Hawaii now has just over 24,000 registered medical marijuana patients. About 3% qualify under HIV/AIDS, glaucoma, lupus and epilepsy. There are now 8 dispensaries on all of the islands combined to assist the state’s patients.
The Health Department says that 20,426 patients qualify under the severe pain category, Hawaii News Now reports. The number of those receiving certifications for severe pain has one state representative concerned. He questions whether these recommendations are given out too easily.
Representative John Mizuno said, “Just about anybody can go in and see a doctor and say, ‘I’ve got severe pain’. “
Mizuno belongs to the House Health Committee, which is currently studying medical marijuana use in Hawaii.
In regards to these recommendations being given out for more patients with severe pain than any other condition, it’s expected that more attention will be given to the doctors that are writing these recommendations.
Mizuno said, “That’s what we did with opioid abuse. We tracked which doctors were giving out high (numbers of prescriptions).”
Nurse practitioners, along with physicians, are permitted to write recommendations in Hawaii.
Carl Bergquist of Drug Policy Forum of Hawaii disagrees with Mizuno.
Bergquist said, “Pain is all too common in our society, so these numbers make sense. In fact, with more education, access and awareness we expect them to keep increasing. We want patients to comply with the law and grow their own or to purchase the safe and tested products from the dispensaries. Far too many patients suffer in silence or rely on more powerful and addictive drugs. Ideally, a health care professional should be able to certify any person, regardless of specific condition, for the use of medical cannabis if the benefits outweigh the risks.”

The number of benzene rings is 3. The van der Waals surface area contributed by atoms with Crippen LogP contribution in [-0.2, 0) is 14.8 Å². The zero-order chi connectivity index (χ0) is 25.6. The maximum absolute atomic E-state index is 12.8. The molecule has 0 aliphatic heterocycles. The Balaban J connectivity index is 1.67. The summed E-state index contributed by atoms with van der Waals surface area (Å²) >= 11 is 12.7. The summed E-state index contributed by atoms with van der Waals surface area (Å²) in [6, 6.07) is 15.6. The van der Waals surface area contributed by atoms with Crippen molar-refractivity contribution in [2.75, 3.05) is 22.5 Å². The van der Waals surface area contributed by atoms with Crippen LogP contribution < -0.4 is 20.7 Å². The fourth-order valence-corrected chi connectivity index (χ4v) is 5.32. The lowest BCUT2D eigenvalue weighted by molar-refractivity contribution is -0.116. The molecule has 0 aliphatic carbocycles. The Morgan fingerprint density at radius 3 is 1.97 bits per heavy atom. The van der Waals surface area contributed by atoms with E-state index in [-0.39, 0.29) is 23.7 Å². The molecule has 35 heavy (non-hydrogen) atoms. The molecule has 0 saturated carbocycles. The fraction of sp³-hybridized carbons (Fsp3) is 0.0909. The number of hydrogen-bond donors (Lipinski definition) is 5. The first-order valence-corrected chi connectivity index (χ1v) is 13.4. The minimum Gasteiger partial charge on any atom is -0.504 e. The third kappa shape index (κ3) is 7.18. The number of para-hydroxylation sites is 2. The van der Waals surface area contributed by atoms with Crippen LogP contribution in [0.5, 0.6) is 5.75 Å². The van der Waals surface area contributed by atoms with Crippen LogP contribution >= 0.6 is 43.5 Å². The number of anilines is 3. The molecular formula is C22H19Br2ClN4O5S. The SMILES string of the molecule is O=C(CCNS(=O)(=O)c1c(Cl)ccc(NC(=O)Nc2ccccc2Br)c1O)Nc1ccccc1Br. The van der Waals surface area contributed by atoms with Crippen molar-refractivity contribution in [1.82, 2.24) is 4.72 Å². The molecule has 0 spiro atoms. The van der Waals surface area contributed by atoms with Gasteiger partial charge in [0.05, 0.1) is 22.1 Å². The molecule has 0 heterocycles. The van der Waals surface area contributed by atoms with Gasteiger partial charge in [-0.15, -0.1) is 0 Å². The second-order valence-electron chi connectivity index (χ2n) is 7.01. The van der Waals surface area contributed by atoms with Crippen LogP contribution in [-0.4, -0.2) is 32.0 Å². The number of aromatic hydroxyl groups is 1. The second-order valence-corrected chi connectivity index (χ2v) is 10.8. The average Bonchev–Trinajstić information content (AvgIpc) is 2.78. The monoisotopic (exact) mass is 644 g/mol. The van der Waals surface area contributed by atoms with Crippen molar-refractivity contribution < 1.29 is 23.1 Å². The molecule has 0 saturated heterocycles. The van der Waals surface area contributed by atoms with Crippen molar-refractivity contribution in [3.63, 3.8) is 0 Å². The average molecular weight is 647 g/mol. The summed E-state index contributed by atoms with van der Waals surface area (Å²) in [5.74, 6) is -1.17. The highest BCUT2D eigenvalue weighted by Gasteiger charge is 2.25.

The Coalition for a Drug-Free Hawaii thinks that kids are going to get the wrong message about marijuana. Kids are taught that using cigarettes is dangerous. The coalition isn’t necessarily against medical marijuana, they just the right education passed onto children about it.
Greg Tjapkes of the coalition said, “Kids got that message, but they’re seeing marijuana as medicine or as something good for you, so they’re trying that or experimenting with that instead.”
Changes are coming to Hawaii’s medical marijuana program such as allowing out-of-state patients and an improved electronic registration card. Lawmakers failed to pass recreational marijuana legalization, but decriminalization efforts are still alive in the House.